Pianist Orion Weiss finds hope for humanity in music | Arts & Theater

One of the projects pianist Orion Weiss has been working on during these pandemic times is a series of recordings of music written in the early 1910s, just before the world descended into World War I.

The first disc, titled “Arc I: Granados, Janacek, Scriabin,” which will be released March 18, features solo piano works that reflect the composers’ awareness of what was to come, and the horror and despair they felt.

The fact that rumors of similar wars are currently circulating around the world is something of which Weiss is acutely aware.

“The world has been going through so much the past few years — first with the COVID pandemic, and now the prospect of a European war,” Weiss said. “If anything, it’s made me appreciate music even more.

“Music has been such a safe haven for me during all this,” he said. “Music gives us a way to express all kinds of feelings, and allows us to communicate across languages ​​and borders. It brings us together in such marvelous ways.”

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Weiss will be part of the Tulsa Symphony Orchestra’s latest effort to bring diverse people together through music, when he will perform the Piano Concerto No. 3 by Bela Bartok as part of the orchestra’s concert titled “Unfinished.”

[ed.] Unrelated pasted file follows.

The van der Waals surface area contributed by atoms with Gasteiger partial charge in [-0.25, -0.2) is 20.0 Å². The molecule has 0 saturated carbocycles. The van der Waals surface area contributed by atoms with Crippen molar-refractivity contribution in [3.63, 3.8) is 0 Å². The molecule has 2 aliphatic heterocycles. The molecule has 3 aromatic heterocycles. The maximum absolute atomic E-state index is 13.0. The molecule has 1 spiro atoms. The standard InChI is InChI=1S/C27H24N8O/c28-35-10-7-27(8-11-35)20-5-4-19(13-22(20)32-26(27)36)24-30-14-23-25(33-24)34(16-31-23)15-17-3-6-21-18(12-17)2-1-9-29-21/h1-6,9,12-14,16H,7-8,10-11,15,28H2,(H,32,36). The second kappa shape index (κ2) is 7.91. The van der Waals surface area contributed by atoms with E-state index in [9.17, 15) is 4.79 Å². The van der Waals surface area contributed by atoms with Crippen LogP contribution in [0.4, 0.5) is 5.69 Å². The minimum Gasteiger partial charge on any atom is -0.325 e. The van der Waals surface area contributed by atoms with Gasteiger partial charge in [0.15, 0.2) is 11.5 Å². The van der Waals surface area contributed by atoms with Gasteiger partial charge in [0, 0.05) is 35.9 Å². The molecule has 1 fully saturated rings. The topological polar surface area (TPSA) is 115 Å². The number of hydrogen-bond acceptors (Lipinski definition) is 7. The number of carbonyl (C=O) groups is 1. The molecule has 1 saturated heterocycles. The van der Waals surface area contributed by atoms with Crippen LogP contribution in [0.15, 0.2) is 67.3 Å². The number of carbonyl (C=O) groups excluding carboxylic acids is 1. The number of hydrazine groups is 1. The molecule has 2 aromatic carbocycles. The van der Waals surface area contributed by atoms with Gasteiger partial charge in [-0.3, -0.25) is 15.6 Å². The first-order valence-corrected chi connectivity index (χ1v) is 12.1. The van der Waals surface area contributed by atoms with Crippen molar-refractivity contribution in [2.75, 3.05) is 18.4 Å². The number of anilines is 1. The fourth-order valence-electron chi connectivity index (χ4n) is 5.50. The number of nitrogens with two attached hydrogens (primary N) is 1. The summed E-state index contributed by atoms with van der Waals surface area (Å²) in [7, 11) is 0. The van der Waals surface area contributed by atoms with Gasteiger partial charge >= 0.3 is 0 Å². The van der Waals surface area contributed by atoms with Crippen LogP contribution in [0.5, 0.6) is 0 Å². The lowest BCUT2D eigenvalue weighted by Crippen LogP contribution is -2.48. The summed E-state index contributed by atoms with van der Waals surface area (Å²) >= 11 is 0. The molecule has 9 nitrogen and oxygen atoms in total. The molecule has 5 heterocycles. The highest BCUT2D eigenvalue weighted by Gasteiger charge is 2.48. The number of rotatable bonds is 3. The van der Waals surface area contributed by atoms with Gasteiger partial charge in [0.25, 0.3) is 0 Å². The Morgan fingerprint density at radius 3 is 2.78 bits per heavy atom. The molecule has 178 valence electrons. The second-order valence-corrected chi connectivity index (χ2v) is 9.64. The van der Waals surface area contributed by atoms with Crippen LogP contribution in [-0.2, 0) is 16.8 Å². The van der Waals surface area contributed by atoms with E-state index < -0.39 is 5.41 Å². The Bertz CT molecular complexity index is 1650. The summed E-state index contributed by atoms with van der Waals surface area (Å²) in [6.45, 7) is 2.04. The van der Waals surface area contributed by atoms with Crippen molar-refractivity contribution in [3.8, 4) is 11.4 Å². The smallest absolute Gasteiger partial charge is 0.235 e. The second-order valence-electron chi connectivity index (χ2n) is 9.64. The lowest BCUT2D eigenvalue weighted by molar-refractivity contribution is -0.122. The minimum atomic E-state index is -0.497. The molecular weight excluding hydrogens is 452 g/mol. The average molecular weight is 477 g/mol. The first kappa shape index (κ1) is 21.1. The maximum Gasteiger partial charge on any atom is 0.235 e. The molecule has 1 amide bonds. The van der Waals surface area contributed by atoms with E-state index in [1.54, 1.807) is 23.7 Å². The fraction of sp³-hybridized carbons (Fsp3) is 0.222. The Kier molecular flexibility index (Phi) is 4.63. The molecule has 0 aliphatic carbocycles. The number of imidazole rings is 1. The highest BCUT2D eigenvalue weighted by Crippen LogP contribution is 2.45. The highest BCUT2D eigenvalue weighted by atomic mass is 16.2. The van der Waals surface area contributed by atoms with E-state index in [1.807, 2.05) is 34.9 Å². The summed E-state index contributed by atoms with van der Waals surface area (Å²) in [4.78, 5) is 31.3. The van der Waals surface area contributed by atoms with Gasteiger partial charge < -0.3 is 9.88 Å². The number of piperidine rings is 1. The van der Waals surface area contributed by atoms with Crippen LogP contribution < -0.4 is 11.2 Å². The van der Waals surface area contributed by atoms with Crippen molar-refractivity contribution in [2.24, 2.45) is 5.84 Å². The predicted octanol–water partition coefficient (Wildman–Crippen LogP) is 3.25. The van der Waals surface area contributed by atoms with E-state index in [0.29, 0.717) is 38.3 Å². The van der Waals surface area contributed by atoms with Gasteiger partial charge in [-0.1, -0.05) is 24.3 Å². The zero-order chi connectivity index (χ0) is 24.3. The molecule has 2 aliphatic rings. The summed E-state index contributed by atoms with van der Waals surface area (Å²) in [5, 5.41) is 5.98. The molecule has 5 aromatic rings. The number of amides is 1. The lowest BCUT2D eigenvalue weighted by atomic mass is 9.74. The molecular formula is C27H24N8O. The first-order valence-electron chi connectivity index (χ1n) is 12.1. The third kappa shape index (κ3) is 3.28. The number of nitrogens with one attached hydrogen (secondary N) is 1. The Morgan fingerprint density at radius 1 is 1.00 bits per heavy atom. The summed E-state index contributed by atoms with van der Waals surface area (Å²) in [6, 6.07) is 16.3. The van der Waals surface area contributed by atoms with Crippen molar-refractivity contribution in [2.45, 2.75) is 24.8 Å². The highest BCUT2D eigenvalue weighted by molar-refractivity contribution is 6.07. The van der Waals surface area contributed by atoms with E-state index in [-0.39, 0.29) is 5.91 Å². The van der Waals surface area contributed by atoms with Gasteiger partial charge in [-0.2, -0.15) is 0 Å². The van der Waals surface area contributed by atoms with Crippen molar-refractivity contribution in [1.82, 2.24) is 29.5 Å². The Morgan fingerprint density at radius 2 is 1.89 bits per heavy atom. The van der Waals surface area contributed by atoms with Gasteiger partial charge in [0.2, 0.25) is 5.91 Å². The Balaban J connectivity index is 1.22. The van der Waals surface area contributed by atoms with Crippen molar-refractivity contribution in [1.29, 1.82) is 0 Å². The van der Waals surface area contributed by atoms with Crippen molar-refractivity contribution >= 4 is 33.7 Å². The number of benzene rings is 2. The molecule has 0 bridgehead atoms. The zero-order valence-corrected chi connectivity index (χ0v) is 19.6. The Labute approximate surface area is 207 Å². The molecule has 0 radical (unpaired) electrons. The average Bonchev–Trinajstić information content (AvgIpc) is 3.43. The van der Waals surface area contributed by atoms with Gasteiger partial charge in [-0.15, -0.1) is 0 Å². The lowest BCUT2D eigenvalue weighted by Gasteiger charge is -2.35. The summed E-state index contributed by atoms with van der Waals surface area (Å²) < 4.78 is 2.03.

The program, led by principal guest conductor Daniel Hege, will also feature the Overture to “Prince Igor” by Borodin, as well as the Symphony No. 8, the “Unfinished,” by Schubert.

This will be Weiss’ first time to perform with the orchestra, although he has performed a few years ago at Oral Roberts University, and was part of a chamber music ensemble that appeared at the 2012 OK Mozart Festival in Bartlesville.

He had been scheduled to play Gershwin’s Concerto in F as part of the TSO’s 2020-2021 season, but that concert was canceled because of the pandemic.

However, Weiss said, he is pleased to be able to perform the Bartok concerto, which is a piece that does not get programmed often enough.

“Bartok always created such a rich and exciting musical world in his work, that it’s always an adventure to play a piece like this,” Weiss said.

The concerto was the final work Bartok composed; he died before he could finish orchestrating the final few bars of the piece. And while it was written during an intensely difficult time, as Bartok battled leukemia while struggling to find someplace to live after fleeing Hungary during World War II, the work has an almost surprisingly cheery air.

“It almost sounds like the work of a young man, in its brightness and sense of optimism,” Weiss said. “Bartok’s first two piano concertos are hyperactive, over-the-top pieces, full of virtuosic fireworks. But this concerto is more intimate. It has moments of drama and passion, but it’s not a dark piece by any means.”

The work’s second movement contains examples of what has been called Bartok’s “night music,” which can evoke the sounds of the natural world.

“There are times when this ‘night music’ can be scary,” Weiss said. “The passages in the second piano concerto remind me of something Alfred Hitchcock might have used during the attack scenes in ‘The Birds.’

“But in this work, the ‘night music’ is more tuneful, and quite beautiful,” he said. “To me, it helps give the movement a sense of heartfelt depth, a sense of hope. And for me, that is one of the great things that art can do. It can truly lift us up, and help us transcend the scariness of humanity.”

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